Shares Stage Vigorous Rally, Interrupting a 7-Week Slide
Wall Street interrupted its seven-week slide with a badly needed rally Thursday as investors focused on several upbeat corporate earnings reports.
The market recovered strongly after a tumble in the first half-hour that prompted at least one Wall Street strategist to predict that stocks have hit their low point for the year.
The Dow Jones industrial average erased an early 88-point loss to climb 247.68 points, or 3.4%, to 7,533.95, bouncing from Wednesday’s five-year low. The tech-heavy Nasdaq composite index soared 49.26 points, or 4.4%, to 1,163.37, and the Standard & Poor’s 500 index rose 27.16 points, or 3.5%, to 803.92.
Treasury yields surged as investors piled into stocks.
Still, investors weary of hearing that the 2 1/2-year-old bear market has hit bottom had plenty of reason to be skeptical. Though volume was heavy, winners topped losers by an unimpressive 10 to 7 on Nasdaq and 5 to 3 on the New York Stock Exchange.
But Rick Bensignor, technical strategist at Morgan Stanley in New York, said he believes the market has seen its low for 2002: “It may not be the low low--meaning the end of the bear market--but we could see at least a 20% rally from here, and after that only time will tell.”
Positive profit reports or forecasts from Aetna, Yahoo and others helped stoke the day’s move. Yahoo gained $2.29 to $12.27 after it reported better-than-expected third-quarter earnings after the market closed Wednesday. And Aetna rose $5.11 to $36.80 after saying--also late Wednesday--that its third-quarter profit would be double expectations.
But there was plenty of news to remind investors that robust earnings growth may not come until 2003 or later.
The Labor Department reported that the number of Americans filing for unemployment benefits fell below 400,000 last week. But analysts noted that the four-week average--a more reliable gauge of economic health--remains above 400,000 and still suggests that the labor situation is deteriorating.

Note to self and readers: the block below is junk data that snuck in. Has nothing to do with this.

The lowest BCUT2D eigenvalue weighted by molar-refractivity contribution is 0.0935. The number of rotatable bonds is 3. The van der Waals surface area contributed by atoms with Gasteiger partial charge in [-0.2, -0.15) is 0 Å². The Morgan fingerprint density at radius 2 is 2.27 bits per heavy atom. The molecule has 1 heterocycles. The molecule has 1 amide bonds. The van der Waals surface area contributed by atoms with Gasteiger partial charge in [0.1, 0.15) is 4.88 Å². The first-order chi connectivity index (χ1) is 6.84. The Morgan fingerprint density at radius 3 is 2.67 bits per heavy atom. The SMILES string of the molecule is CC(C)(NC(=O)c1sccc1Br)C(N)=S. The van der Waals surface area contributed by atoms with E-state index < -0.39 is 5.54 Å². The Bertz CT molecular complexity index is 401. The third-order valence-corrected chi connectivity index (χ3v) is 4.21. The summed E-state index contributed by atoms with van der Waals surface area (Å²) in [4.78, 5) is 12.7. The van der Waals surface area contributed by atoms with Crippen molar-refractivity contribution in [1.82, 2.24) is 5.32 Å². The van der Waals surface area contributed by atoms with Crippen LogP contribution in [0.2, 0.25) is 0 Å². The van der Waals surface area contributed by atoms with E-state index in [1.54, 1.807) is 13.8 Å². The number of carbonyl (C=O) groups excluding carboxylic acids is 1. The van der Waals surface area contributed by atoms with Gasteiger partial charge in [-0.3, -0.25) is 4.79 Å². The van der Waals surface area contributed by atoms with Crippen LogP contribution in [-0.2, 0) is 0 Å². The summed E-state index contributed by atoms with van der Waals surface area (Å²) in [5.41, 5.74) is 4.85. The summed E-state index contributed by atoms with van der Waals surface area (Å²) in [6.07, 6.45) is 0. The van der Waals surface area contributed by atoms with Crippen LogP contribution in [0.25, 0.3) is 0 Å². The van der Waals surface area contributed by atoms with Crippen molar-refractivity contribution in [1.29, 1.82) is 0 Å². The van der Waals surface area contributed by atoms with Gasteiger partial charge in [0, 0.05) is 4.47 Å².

Also, U.S. retailers in September posted their smallest sales gains in a year, according to a report from the Bank of Tokyo-Mitsubishi. Sales at such merchants as Wal-Mart Stores, Target and Kohl’s were less than forecast, although many retailers rode the tide of the rising market. Wal-Mart gained 90 cents to $51.64 and Target added $1.08 to $27.83. Kohl’s, however, plunged $5 to $49.45.
Also, fast-food operator Yum Brands, owner of Irvine-based Taco Bell, fell $6.18 to $23.57 after reporting weak September sales at its KFC chain. The S&P; index of restaurant stocks fell 2.4%
More broadly, with war against Iraq still looming, many analysts are doubtful the market can sustain Thursday’s gains. Numerous rallies have turned into one- or two-day wonders this year. Including Thursday’s bounce, the Dow has notched eight one-day gains of at least 3% this year yet remains off 24.8% year-to-date.
Regardless of problems, the market has a history of rallying late in the year, said Steve Colton, manager of the Phoenix-Oakhurst Growth & Income fund in Scotts Valley, Calif. Important lows often have been reached during October.
“I would not be selling stocks,” Colton said. “There’s a good chance you might miss a fourth-quarter rally.”
Safe-haven investments suffered as stocks rallied Thursday. The yield on the 10-year Treasury note rose to 3.66% from Wednesday’s close of 3.57%, while gold prices fell again, losing $3.10 to $316.50 an ounce in New York trading.
Among the highlights:
* The Dow utility index, which plunged 9.6% on Wednesday, surged 8.2%. American Electric Power jumped $3.51 to $21.20 after saying it will discontinue speculative energy trading, and Duke Energy rose $2.35 to $18.91.
* Other stocks that were moving on positive earnings news included data processor First Data, up $3.26 to $29.86; printer maker Lexmark International, up $6.30 to $51.40; and software maker Network Associates, up $2.16 to $10.76.
* European markets rallied, including a 5.2% jump in Germany and a 3.8% rise in France.
Bloomberg News was used in compiling this report.
Market Roundup, C6-7